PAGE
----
Western Sahara desert 1

In 1976 she published the autobiographical The Stories of the Sahara, which was on her experiences living in the Sahara together with her Spanish husband Jose, whom she first met in Madrid and later married in 1973 while living together in the then Spanish-controlled Western Sahara. Part travelogue and part memoir, it was an eye-opening account of life and love in the desert, and quickly established Sanmao as a travel writer with a unique voice and perspective. Following the book's immense success in Taiwan, Mainland China as well as Hong Kong, her early writings were collected in a second book, published under the title Gone With the Rainy Season. She continued to publish her writings, and her experiences in the Sahara and the Canary Islands were published in several more books.

In 1979 her husband drowned while diving. In 1980 she returned to Taiwan, and in November of the same year, she travelled to Central and South America, on commission from Taiwanese publishers. These experiences were recorded in subsequent writings. From 1981 to 1984, she taught and lectured at her alma mater the Chinese Cultural University in Taiwan. After this point, she decided to dedicate herself fully to writing.

Sanmao's books deal mainly with her own experiences studying and living abroad. They were extremely well received not only in Taiwan, but also in mainland China, and they remain popular reads today. From 1976 to the time of her death in 1991, Sanmao published more than 20 books. She also translated the comic Mafalda from Spanish to Chinese.

Death[edit]

In 1991, at the age of 47, Sanmao died in a hospital in Taipei, having hanged herself with a pair of silk stockings. This took place days after a cancer scare and losing the Hong Kong movie award for her script to the film Red Dust (滾滾紅塵), a loss which she took poorly.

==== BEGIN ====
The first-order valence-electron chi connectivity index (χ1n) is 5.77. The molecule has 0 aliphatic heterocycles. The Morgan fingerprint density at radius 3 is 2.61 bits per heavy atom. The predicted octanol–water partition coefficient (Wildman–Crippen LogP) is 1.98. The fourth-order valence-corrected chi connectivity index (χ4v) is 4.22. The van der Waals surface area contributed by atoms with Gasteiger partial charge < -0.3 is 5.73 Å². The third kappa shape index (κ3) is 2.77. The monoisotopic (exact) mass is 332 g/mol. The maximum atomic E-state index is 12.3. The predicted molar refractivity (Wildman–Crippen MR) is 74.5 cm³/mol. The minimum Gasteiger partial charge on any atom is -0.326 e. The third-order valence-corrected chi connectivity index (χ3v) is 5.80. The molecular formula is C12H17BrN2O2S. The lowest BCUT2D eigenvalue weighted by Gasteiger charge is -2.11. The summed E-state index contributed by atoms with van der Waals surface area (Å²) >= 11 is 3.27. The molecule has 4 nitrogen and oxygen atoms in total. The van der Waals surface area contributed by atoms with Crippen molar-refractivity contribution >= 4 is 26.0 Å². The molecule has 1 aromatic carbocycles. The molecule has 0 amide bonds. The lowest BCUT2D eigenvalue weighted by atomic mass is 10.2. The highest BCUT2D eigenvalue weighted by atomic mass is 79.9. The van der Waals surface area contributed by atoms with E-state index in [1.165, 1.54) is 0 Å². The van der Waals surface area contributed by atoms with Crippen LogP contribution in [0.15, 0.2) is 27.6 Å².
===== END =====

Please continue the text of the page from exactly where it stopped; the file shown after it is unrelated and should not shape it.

Some fans, most notably Zhang Jinran, claimed her death was a murder. Her apparent suicide came as a shock to many of her readers and was accompanied by public expressions of grief throughout the Chinese-speaking world. There has been much speculation regarding the reason for her suicide: a cancer scare, disappointment over losing the Golden Horse Film Festival and Awards for her script to the film Red Dust, or depression over her husband Jose's death, which had occurred 12 years earlier.[6]

References[edit]

  1. ^ Mo, Weimin; Wenju Shen (September 2006). "Sanmao, the Vagrant : Homeless Children of Yesterday and Today". Children's Literature In Education 37 (3): 267–285. 
  2. ^ a b c d e f g h i j k l m n o p q r "San Mao—Taiwan's Wandering Writer - All China Women's Federation". www.womenofchina.cn. Retrieved 2016-03-28. 
  3. ^ "A Collection of San Mao". english.cri.cn. Retrieved 2016-04-21. 
  4. ^ "A Collection of San Mao". english.cri.cn. Retrieved 2016-04-21. 
  5. ^ "In memory of an olive tree - China.org.cn". www.china.org.cn. Retrieved 2016-04-21. 
  6. ^ Tamara Treichel.( March 11, 2013). San Mao:The Echo Effect.People's Daily Online.Retrieved from http://english.peopledaily.com.cn/90782/8162070.html